Tuesday, August 27, 2013

Our First CAL (crochet-a-long): Crochet Awareness Ribbon, Part 1

Awareness Ribbon CAL

By Claire

Goal to complete: 1 week (Aug 27 - Sept 3, 2013)
Learning Goals: Reading Patterns, Basic stitches and technique, create a cool awareness item we can build on!

  • medium, worsted weight yarn (if you are a beginner, get some Red Heart of Bernat Super Saver Yarn, it's cheap and easy to work with)
  • Size 5mm, 5.5mm, or 6mm hook
  • This pattern uses the chain (ch), slip stitch (ss), and single crochet (sc)
  • Tapestry needle to sew yarn and secure ribbon

For our first crochet a long, we are going to create an awareness ribbon in our favorite "cause" color!

How a CAL works: Usually groups break up parts of a pattern into chunks, then all work on them within a certain time frame. This is a really fast, simple pattern though, so I'll post the link to the full pattern for more experienced folks, and then we can cover certain topics and how to read the pattern everyday for everyone to follow along. Go at your own pace, ask questions, and post pics!

I'll post a set of "instructions" from the pattern in the document at the very bottom every day or two, and we can all crochet that portion together. Then if anyone has problems, they can ask directly and we can help each other in the comments. Again - if you are more experienced or just want to zip through, feel free :)

Please ask questions in the comments of this document, so we can be sure to see them.

If you are on Pinterest, join our group board! Post pics, helpful tutorials, and find patterns there. Message or tag Claire to send you an invite. http://pinterest.com/eklayre/gimpy-hookers-group-crochet-a-longs-cals/

Find links to cause colors here: http://www.firemountaingems.com/encyclobeadia/beading_resources.asp?docid=AWARENESSRIBBONS
For new hookers:
Please head to this Pinterest board (you don't need a Pinterest account to view the videos) and check out the following tutorials to get familiar with the techniques and stitches we are doing. Watch a few about chaining, holding your hook, and single crochet:


My favorite series is here, and starts with "Chaining and How to Hold Your Yarn": http://www.youtube.com/playlist?list=PLlfN1EjIXcK9KJF0SVnTjaX-A0Xl6cL7a
The free pattern is found here:


Abbreviations from the pattern are in parenthesis in my notes. Half of reading a pattern is learning the "lingo" and abbreviations. We will focus on that here.

Also - this is a very casually written pattern, not separated the usual (more professional) way. Many free patterns are like this, they are abbreviated assuming you know how to read them quickly. And they are free - so no complaints from me! I will break down everything as best I can.

Day 1 - Aug 27th

  • Review this document, select a color yarn and hook. 
  • There is a picture breakdown at the end of this post. 
  • If you are ready, the first part of the pattern is:

Chain 31
Row 1: sc in first 12 ch st. 2 sc in each of next 6 ch st. sc in last 12 ch st.

1. So, first you will make a slip stitch(ss), which never counts as your first chain.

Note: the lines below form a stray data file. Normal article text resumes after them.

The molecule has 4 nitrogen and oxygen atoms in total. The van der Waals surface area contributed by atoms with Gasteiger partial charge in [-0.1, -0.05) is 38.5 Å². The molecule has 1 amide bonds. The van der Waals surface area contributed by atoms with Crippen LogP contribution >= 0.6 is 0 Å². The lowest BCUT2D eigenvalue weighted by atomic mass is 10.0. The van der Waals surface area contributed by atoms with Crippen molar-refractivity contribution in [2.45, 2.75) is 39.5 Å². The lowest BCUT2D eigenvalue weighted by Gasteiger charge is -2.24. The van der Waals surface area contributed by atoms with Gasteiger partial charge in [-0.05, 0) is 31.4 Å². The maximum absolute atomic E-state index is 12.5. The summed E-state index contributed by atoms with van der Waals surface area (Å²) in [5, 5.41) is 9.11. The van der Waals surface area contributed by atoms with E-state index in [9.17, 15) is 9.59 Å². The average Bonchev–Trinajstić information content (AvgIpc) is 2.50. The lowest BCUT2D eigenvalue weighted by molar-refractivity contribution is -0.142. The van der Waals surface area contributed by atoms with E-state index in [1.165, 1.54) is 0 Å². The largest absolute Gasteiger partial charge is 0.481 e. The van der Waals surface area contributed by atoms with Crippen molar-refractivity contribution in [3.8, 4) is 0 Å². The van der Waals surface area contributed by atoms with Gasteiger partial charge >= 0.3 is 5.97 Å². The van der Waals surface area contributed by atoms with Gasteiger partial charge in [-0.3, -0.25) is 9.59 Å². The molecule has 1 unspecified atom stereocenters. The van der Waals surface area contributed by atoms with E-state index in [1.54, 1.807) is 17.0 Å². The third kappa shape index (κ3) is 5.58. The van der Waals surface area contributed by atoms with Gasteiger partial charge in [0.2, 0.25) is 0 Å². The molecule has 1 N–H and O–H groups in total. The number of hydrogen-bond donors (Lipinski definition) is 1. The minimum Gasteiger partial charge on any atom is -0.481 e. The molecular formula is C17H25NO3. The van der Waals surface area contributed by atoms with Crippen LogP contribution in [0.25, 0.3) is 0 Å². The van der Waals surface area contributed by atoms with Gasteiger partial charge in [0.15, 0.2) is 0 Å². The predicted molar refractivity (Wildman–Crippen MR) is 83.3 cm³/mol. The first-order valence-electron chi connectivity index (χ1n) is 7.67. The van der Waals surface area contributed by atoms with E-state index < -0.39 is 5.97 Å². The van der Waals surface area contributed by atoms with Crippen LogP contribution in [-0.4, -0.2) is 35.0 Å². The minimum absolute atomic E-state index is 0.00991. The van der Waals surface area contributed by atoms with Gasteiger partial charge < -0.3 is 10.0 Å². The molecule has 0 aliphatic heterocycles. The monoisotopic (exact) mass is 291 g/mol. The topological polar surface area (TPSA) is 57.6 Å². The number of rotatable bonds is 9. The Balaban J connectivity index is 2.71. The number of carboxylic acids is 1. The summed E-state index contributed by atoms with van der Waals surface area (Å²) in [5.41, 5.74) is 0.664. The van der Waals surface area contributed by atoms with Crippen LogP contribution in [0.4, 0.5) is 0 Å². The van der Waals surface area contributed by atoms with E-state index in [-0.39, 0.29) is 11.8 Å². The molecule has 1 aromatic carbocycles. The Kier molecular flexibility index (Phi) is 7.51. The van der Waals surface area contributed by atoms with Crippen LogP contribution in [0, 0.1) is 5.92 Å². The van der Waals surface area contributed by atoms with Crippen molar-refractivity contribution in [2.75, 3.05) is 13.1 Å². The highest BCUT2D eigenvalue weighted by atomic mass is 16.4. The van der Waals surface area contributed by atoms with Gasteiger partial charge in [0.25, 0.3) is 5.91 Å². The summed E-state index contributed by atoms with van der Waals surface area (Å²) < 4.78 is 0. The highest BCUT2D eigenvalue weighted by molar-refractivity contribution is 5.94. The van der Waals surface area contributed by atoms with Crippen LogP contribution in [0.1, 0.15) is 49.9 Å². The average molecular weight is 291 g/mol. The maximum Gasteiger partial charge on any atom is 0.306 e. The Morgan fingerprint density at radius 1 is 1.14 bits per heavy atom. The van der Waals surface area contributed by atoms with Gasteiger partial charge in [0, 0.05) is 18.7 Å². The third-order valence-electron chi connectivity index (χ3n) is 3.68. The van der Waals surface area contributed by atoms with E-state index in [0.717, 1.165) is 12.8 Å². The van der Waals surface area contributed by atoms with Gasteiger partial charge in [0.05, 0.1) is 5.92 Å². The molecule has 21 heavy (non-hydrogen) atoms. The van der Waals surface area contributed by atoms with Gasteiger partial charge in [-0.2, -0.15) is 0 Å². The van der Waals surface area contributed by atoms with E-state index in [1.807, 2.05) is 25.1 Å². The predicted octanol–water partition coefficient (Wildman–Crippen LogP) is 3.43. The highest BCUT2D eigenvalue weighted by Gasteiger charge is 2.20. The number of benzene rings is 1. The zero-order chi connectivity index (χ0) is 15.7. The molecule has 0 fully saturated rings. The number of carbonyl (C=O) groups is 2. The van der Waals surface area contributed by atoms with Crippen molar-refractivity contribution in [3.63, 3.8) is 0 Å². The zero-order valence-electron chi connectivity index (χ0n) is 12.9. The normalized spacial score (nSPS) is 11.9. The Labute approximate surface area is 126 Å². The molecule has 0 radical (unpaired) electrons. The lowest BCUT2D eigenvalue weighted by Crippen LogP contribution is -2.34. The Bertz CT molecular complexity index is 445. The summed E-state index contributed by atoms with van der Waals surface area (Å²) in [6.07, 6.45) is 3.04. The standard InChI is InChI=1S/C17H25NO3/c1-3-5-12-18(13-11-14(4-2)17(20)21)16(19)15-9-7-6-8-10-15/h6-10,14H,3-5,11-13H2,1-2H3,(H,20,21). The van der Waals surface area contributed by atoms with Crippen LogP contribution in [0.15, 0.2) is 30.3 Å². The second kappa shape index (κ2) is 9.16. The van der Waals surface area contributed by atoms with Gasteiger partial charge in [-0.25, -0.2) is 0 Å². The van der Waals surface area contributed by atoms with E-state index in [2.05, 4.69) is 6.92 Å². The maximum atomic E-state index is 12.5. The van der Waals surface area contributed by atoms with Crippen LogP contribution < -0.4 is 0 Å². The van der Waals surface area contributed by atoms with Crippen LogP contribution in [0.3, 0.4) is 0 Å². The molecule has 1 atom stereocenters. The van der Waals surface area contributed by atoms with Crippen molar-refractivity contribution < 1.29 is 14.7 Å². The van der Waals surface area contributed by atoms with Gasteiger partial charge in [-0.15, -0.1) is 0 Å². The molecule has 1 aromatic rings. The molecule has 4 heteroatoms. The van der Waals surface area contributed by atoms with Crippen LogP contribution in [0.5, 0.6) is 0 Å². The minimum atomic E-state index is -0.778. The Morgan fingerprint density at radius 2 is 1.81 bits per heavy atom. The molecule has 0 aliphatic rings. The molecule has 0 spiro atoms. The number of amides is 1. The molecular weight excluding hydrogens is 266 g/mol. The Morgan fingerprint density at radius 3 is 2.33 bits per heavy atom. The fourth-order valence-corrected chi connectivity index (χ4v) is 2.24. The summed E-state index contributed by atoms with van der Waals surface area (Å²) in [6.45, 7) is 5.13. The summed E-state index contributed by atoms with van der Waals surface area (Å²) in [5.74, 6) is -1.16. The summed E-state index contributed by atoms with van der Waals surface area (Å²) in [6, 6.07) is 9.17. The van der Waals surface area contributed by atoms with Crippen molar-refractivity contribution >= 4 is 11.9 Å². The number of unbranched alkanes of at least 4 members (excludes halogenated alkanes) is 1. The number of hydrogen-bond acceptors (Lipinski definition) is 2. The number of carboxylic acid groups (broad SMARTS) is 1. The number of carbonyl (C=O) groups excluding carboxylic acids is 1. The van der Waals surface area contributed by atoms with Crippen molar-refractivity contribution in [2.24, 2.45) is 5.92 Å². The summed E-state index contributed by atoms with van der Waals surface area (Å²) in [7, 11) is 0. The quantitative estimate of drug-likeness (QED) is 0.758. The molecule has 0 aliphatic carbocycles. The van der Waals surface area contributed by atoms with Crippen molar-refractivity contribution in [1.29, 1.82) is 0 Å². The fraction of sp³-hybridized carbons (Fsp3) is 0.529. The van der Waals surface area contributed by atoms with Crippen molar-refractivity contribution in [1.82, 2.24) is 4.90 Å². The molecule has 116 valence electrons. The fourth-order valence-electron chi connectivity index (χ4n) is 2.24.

2. Then, you will chain 31. This is called your "foundation chain" - because you build your whole pattern around it. It does not count as Row 1.

3. After you have chained 31, "sc in first 12 ch st." So - you are going to turn your hook, skip the chain (ch) right next to/on your hook (always do this for a single crochet) and single crochet (sc) in the next 12 stitches (st).  If I were to write this out, it would look like this:

***It sometimes helps to print out a pattern, and make pencil marks directly on it to keep track of where you are. You could check off as you go, or go back and recount your sc's after you reach 12. It's much easier to double check your stitch counts that figure out they are off 5 rows later :) 

4. Then you will "2 sc in each of next 6 ch st." - this means you will do two single crochet (sc) stitches in EACH OF the next 6 stitches in your foundation chain. That will give you another 12 stitches. If you check your stitch count now, you should have 24 total.

If I were to write this portion out, it would look like this:
sc-sc, sc-sc, sc-sc, sc-sc, sc-sc, sc-sc

In patterns, whatever you are doing in the SAME STITCH is separated by a dash. Instructions for the NEXT STITCH are separated by commas.

5. Do you have 12 stitches left? Did you double check your counts? If not, it's ok - and this happens quite a bit! But you will now have to "frog" - otherwise known as "rip out" or "rippit" like a frog - get it?

Anyway- if you do not have exactly 12 stitches left, you'll need to find your mistake and re-do the row from that part. Don't quit! It can get annoying or frustrating to have to do this, but the more you practice, the less it will happen. I stink at counting in my head, because my mind wanders or I just plain blank out sometimes (***Doh!***) so I usually make tick marks if a pattern is long or complicated.
SO - lastly, "sc in last 12 ch st." This means you will do one single crochet (sc) in the remaining 12 stitches (st). That's it! Row 1 complete. You should have 36 stitches total.

That is why you chained 31 - the 30 stitches were for the work you just did, and the extra "1" was for the very first single crochet (sc) when you skipped (sk) a stitch (st). Count that you have 36. Either place a stitch marker (I use metal hair clips with pointy ends) or leave your hook there to make sure stitches don't pull out.

So, in summary, the pattern for Row 1 spelled out, broken into sections and pictures:


sc-sc, sc-sc, sc-sc, sc-sc, sc-sc, sc-sc


That's it! Leave questions in the comments. <3

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